Future of BHA chairman Steve Harman expected to be decided soon
High-level talks which could decide the future of BHA chairman Steve Harman took place on Monday as the crisis besetting British racing's governing body continued.
The BHA board is set to meet to further discuss Harman's position on Tuesday and if a decision is taken to remove him it appears increasingly likely he will take legal action.
Harman, who robustly denies any wrongdoing, has engaged law firm Mishcon de Reya, who represented Princess Diana in her divorce from the Prince of Wales.
A group of 35 leading names from across the sport, including owners, trainers and breeders, have also written to the BHA board expressing their support for Harman and raising the prospect of them calling for an extraordinary general meeting to discuss the board's actions.
The crisis has been precipitated by an investigation into allegations Harman had a conflict of interest when he twice had contact with Alex Frost, chief executive of the Alizeti consortium that is set to invest in the Tote in competition against the racecourse pool betting project Britbet, at the Cheltenham Festival.
The BHA has taken a position of neutrality in this area and concerns were raised to the BHA by Jockey Club group chief executive Simon Bazalgette, one of the driving forces behind Britbet, over Harman and Frost having lunch, with others, on a Great British Racing table at Cheltenham on the opening day of the festival and then introducing Frost to culture secretary Matt Hancock on Gold Cup day.
The BHA board brought in a barrister to investigate what had happened. That report, the findings of which Harman is understood to dispute, found there was no discussion of Alizeti between Harman and Frost on the Tuesday.
However, what are described as inaccurate or incomplete explanations by Harman of the events surrounding the meeting with Hancock are believed to be at the heart of the clash between the chairman and the board.
Harman said the brief meeting between Frost and Hancock had been spontaneous, whereas the report said he had called Frost to arrange the meeting.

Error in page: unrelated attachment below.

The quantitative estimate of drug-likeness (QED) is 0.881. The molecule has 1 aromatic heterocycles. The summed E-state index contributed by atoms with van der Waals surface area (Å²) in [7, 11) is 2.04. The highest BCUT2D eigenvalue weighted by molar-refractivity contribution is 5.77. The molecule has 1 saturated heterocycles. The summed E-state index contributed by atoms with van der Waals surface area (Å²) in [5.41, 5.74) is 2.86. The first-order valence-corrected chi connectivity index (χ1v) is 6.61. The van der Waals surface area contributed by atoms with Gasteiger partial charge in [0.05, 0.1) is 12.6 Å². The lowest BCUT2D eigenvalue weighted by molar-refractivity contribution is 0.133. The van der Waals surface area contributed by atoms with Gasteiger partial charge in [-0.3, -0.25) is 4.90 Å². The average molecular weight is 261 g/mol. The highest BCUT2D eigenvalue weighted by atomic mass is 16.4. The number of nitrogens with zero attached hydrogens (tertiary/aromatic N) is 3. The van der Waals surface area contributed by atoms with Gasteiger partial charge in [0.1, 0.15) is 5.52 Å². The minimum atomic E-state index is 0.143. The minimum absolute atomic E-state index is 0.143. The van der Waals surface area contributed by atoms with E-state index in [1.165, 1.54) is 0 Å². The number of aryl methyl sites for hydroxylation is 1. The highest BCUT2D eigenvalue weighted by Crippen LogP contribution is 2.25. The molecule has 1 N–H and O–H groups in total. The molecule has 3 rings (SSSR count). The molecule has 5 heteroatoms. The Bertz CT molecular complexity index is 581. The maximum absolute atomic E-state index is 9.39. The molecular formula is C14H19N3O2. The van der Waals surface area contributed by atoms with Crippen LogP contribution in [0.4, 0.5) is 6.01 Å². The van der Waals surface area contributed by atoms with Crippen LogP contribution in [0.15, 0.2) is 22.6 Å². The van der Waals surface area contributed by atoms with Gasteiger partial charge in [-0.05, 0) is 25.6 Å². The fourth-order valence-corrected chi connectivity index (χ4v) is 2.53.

The report said the BHA chairman had also told the board he had made the introduction to Hancock because Frost, a racehorse owner and breeder, was a constituent of the minister. However, Harman had been corrected that Frost was not in fact a constituent of Hancock's at their Cheltenham meeting.
As a result the board has been discussing whether Harman has brought the body into disrepute under article 51 of its articles of association.
Shareholders of the BHA – the Racecourse Association, Racehorse Owners Association, Thoroughbred Breeders' Association and licensed personnel representing trainers, jockeys and stable staff – have been angered by the lack of consultation they have had from the BHA over both this matter and the apparent growing tension between Harman and some members of the board.
Representatives of the shareholders met with members of the BHA board on Monday having requested more information about the affair. It is understood there was no additional information given that the shareholders were unaware of.
While some shareholders are said to favour bringing action against the board, it is understood that after the meeting there was not a majority among the shareholders in favour of doing so.
However, a letter sent to the BHA by what have been described as leading figures in the sport has raised that prospect.
The letter, which has been seen by the Racing Post, describes their "extreme unhappiness" over the action being taken against Harman, describing his performance as chairman as "exceptional" and the complaints against him as "trivial".
It concludes: "If the BHA board is not prepared to focus on the best interests of British horseracing, which remains its first responsibility and obligation, then we believe that the shareholders in the BHA should call an immediate extraordinary general meeting to consider whether the BHA board is fulfilling its duties."
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